Lawbite’s 5 essential legal steps to successfully launch a business

LawBite have provided their top tips for start up companies.

Read on for essential legal tips and don’t forget that Lawbite are offering all Start Up Loan recipients an exclusive discount for their services.

1. Shareholder agreement

If you have other founders or shareholders it is best to put a shareholder agreement in place. This regulates not just who owns what, but how the company is run – how decisions get made, what happens if there are disputes and what happens if someone wants to sell.

2. Working with consultants and employees

Put it in writing. Whether you are working with contractors, consultants or employees you need to be clear on what they are supposed to do, how long they will be doing it for, what they get paid.

As a generalisation, contractors/consultants are people who are engaged by the company to perform certain services non-exclusively and not on a full-time basis. Employees tend to work exclusively for the company.
If you are employing people there are a whole host of legislative requirements you have to satisfy too, from pensions, to disciplinary matters to non-discrimination.

You must be clear whether you are engaging someone as consultant or an employee – often people are engaged as consultants when they are really employees which can land you and them in trouble with the taxman.

3. Terms & Conditions (or T&C’s)

Whether you are trading online or offline, and whether you are dealing with other businesses or consumers, you need some standard terms and conditions in place which your customers sign up to. This applies if you are providing goods or services to another business or directly to a consumer or if you are receiving goods or services from other businesses. These regulate what you or they are supplying, how much people get paid and when, who is responsible for things that go wrong and how to handle disputes.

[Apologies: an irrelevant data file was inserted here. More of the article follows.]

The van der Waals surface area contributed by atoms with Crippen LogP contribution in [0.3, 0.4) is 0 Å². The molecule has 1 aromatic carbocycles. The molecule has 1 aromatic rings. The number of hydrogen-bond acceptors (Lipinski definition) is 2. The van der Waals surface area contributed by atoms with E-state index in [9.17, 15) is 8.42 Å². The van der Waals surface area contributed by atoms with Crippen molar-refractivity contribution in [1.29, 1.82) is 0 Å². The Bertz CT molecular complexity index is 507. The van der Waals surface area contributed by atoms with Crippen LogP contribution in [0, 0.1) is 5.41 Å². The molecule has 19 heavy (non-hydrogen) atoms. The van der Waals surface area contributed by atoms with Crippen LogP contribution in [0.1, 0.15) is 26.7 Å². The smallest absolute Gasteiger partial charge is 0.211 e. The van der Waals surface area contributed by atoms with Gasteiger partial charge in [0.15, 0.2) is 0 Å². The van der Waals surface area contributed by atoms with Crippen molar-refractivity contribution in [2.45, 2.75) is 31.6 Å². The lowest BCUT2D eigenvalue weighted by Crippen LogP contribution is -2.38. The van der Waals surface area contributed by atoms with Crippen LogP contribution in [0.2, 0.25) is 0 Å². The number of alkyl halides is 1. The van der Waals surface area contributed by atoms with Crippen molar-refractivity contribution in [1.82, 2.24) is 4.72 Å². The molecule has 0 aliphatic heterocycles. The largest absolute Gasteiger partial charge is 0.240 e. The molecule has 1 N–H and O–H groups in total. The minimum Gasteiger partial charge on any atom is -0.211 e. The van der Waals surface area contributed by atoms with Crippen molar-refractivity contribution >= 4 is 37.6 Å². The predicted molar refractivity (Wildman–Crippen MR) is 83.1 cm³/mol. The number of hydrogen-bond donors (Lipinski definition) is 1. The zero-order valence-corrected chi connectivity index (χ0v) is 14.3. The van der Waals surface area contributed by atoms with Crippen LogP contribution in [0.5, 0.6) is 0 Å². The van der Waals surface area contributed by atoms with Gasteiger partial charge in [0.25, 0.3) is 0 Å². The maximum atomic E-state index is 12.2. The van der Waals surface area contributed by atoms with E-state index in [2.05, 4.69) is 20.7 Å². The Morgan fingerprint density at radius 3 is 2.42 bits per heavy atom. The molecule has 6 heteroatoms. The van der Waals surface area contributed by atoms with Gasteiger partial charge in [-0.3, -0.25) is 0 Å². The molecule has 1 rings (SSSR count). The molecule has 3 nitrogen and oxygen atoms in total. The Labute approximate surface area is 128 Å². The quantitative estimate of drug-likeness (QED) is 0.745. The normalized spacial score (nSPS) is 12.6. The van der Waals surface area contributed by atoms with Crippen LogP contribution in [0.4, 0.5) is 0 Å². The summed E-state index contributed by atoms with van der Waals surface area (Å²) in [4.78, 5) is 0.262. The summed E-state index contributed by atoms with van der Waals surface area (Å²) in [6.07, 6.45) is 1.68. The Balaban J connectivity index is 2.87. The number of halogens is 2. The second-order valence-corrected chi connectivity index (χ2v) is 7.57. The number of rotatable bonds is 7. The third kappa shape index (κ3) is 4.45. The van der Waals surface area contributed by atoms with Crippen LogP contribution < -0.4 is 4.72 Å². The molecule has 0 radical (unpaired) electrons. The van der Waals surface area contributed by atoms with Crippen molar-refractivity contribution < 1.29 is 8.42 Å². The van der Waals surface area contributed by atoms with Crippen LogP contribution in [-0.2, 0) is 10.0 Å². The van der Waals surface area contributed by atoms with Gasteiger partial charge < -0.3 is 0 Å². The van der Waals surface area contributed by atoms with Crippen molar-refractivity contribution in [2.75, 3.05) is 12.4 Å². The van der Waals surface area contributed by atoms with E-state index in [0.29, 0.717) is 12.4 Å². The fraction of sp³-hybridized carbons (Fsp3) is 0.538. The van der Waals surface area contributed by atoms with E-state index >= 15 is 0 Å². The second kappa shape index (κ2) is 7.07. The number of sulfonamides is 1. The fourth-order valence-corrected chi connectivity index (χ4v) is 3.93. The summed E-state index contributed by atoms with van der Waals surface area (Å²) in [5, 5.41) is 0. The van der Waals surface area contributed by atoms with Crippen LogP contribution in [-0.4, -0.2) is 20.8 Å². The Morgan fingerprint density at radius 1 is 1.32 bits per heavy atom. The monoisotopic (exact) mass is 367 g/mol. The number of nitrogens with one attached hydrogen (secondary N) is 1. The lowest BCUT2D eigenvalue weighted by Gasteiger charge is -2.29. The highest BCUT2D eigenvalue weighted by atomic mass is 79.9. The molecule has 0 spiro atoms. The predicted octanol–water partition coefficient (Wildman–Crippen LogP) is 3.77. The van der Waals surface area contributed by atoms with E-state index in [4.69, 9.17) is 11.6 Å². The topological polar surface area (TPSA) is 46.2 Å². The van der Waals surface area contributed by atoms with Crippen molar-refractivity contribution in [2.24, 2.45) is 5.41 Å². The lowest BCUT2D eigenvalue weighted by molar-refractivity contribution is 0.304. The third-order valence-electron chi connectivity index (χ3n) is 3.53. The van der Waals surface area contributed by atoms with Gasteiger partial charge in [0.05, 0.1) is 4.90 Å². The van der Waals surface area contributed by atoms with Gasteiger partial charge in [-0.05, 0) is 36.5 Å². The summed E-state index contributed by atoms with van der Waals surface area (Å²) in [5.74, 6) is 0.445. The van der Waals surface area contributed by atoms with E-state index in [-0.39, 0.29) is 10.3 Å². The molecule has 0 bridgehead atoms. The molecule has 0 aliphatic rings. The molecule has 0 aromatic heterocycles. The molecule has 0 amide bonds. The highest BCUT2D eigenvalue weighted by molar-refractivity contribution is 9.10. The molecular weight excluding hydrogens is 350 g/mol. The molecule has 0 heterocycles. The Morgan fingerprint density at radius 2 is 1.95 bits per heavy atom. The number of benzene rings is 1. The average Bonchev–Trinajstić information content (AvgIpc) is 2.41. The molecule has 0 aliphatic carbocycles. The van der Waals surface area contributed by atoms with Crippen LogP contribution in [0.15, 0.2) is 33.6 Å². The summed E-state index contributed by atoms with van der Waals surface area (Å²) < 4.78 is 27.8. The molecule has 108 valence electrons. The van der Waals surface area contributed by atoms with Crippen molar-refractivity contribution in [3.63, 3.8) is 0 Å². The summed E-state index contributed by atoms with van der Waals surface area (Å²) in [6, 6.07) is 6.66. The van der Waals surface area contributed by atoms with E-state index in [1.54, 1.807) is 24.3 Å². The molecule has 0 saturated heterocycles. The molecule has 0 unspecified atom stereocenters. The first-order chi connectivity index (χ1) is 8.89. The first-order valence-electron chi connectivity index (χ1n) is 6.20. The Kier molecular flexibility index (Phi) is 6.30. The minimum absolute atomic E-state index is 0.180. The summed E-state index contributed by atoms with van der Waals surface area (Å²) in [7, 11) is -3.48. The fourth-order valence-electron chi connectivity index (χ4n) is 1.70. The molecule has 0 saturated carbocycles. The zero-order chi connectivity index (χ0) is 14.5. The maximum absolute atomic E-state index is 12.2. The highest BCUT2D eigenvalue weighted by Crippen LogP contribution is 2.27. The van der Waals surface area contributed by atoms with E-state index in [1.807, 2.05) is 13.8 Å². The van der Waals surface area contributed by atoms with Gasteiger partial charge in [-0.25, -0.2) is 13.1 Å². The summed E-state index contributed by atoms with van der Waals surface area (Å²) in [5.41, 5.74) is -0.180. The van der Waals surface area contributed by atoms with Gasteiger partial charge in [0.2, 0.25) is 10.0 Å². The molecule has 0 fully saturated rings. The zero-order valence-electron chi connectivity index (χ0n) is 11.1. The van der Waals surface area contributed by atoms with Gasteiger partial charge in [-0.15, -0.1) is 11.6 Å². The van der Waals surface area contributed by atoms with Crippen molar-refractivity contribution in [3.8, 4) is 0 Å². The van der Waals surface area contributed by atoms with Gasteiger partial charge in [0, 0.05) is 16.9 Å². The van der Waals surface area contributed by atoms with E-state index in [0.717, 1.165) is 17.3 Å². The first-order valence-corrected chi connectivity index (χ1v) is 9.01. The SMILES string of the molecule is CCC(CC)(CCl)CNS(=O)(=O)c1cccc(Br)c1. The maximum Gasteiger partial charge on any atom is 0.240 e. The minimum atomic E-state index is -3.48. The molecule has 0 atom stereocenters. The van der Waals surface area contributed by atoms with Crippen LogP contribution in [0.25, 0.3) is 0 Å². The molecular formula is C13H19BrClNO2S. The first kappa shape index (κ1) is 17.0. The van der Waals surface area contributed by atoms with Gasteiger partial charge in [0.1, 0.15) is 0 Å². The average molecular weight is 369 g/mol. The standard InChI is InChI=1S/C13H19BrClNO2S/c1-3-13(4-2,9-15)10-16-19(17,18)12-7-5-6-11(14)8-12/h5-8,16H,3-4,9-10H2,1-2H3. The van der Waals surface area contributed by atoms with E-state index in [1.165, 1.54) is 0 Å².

4. Intellectual Property

An often neglected area, because much of the value in a company often resides in its Intellectual Property (IP). Intellectual Property refers to non-physical property that you might own which is a result of your creative endeavours for example trademarks, design rights, copyrights and patents. Do you have any copyrights in software or films or artwork? Do you have any design rights in the look and feel of your business? What about protecting your trademarks or logos with a registration? Maybe you even have a patent you can protect. Check it out and protect it.

5. Acquiring Assets

Often companies use assets made or owned by other people, for example software, artwork or videos – take care of business if that’s the case by putting the right paperwork in place. If you commission software make sure you own it, and that there is a clear responsibility for delivery, bug fixes and maintenance. If you use content or materials owned by third parties make sure you have a licence agreement that gives you the widest possible usage terms, defines how long and where you can use the materials and how much you have to pay for them.

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